Just recently, European Antitrust regulators imposed a fine of $5 billion on Google and ordered them to stop using their mobile operating system to block their competitors. The amount is about twice the record Google had last year, which they were asked to pay after their online shopping search engine was deemed unfair to their rivals.
The $5 billion amount only represents more than two weeks of revenue for Alphabet Inc., Google’s parent company. It will even barely dent their hundreds of billion-dollar cash reserves. However, according to them, it could spark tensions between the cities Washington and Brussels.
Although Google is still filing an appeal, the company said it will comply with the ruling and make changes to their licensing agreements to make their Android operating system more appealing to device makers.
In response to the Google’s Antitrust Case with the European Commission, they published a post on their blog which was titled, “Complying with the EC’s Android Decision”. Here, Google explained and outlined several changes that will be coming to the app licensing agreement that the company offers to Android OEMs.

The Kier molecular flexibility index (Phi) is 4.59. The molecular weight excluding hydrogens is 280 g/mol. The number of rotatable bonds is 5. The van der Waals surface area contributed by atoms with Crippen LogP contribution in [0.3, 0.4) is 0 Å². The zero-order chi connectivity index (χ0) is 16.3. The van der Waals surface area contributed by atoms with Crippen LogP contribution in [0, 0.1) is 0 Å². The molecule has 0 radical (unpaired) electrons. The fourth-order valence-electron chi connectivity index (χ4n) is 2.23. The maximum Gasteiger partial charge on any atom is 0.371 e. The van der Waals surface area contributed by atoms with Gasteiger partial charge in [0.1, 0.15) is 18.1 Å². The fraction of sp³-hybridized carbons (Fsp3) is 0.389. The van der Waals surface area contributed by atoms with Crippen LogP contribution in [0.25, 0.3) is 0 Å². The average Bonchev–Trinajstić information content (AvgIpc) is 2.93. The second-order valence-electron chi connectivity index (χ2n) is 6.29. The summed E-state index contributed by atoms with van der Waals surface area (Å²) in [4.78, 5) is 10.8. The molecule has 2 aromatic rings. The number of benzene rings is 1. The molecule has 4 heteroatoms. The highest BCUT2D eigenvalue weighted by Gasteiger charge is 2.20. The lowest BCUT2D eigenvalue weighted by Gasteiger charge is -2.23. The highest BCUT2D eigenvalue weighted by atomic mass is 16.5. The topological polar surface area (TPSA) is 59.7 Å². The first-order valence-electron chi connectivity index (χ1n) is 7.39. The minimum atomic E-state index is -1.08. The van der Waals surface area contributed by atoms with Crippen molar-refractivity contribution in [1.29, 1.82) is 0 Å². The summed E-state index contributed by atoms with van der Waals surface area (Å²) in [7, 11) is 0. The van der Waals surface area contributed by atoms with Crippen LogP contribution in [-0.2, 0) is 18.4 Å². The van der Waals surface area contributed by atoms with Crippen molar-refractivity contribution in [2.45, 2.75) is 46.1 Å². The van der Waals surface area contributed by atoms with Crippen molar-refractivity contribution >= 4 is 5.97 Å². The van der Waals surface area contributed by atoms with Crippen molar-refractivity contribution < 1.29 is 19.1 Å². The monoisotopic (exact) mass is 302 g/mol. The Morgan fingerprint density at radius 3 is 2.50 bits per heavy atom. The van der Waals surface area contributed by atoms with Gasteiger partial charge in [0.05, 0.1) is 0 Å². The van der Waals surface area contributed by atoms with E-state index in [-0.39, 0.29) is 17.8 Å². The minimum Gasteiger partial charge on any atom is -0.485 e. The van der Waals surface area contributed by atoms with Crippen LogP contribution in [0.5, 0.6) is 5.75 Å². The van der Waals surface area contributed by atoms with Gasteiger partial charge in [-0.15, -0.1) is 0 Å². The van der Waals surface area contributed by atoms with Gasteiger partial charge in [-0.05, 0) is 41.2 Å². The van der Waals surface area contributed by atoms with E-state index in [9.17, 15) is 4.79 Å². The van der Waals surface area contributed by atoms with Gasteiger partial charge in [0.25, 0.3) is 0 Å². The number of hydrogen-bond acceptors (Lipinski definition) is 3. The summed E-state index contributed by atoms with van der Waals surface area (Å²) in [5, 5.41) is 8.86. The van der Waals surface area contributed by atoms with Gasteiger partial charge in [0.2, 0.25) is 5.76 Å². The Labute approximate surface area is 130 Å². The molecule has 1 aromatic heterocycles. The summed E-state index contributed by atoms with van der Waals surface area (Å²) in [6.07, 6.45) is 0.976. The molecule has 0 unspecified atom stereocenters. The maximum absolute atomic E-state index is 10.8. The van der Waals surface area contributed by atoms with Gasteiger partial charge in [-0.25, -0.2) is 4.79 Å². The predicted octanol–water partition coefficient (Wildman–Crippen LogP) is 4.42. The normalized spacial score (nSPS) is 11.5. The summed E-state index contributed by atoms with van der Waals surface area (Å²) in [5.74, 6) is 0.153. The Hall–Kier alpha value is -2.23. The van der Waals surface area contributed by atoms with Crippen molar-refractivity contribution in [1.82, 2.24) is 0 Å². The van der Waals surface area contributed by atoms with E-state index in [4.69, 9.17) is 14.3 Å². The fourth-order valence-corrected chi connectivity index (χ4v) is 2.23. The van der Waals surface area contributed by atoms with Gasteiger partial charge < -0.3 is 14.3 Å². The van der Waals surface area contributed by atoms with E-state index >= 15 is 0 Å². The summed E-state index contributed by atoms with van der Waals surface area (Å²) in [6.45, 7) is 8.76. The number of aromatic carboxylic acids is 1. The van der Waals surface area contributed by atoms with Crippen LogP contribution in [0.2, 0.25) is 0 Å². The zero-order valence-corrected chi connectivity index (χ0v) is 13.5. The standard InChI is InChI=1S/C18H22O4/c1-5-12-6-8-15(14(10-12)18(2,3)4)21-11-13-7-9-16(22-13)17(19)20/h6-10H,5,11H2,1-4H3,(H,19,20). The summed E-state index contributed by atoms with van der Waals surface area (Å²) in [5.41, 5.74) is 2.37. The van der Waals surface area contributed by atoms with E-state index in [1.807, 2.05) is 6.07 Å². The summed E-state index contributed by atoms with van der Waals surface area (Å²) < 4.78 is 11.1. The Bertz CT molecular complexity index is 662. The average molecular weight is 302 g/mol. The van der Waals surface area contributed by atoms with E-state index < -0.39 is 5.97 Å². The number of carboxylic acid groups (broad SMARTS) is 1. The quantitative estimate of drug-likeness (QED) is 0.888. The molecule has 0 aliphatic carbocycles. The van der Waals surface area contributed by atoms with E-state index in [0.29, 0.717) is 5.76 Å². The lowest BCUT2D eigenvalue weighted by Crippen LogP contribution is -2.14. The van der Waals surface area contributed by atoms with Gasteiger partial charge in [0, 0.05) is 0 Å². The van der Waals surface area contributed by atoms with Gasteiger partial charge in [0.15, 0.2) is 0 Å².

You’ve probably read about the changes that will come to the Mobile Application Distribution Agreement, but if not, it actually tells us that the commercial Android device has two important parts with the core Android OS to be open source and free to use. What this suggests is that anyone can use it and do whatever they want with the OS, even without the involvement of Google.
However, if you wish to play around with Google Maps, Play Store, Gmail, and other Google apps, which you want to make available on a smartphone, you will have to speak with a representative from Google, sign a MADA, and be informed about the tons of restrictions.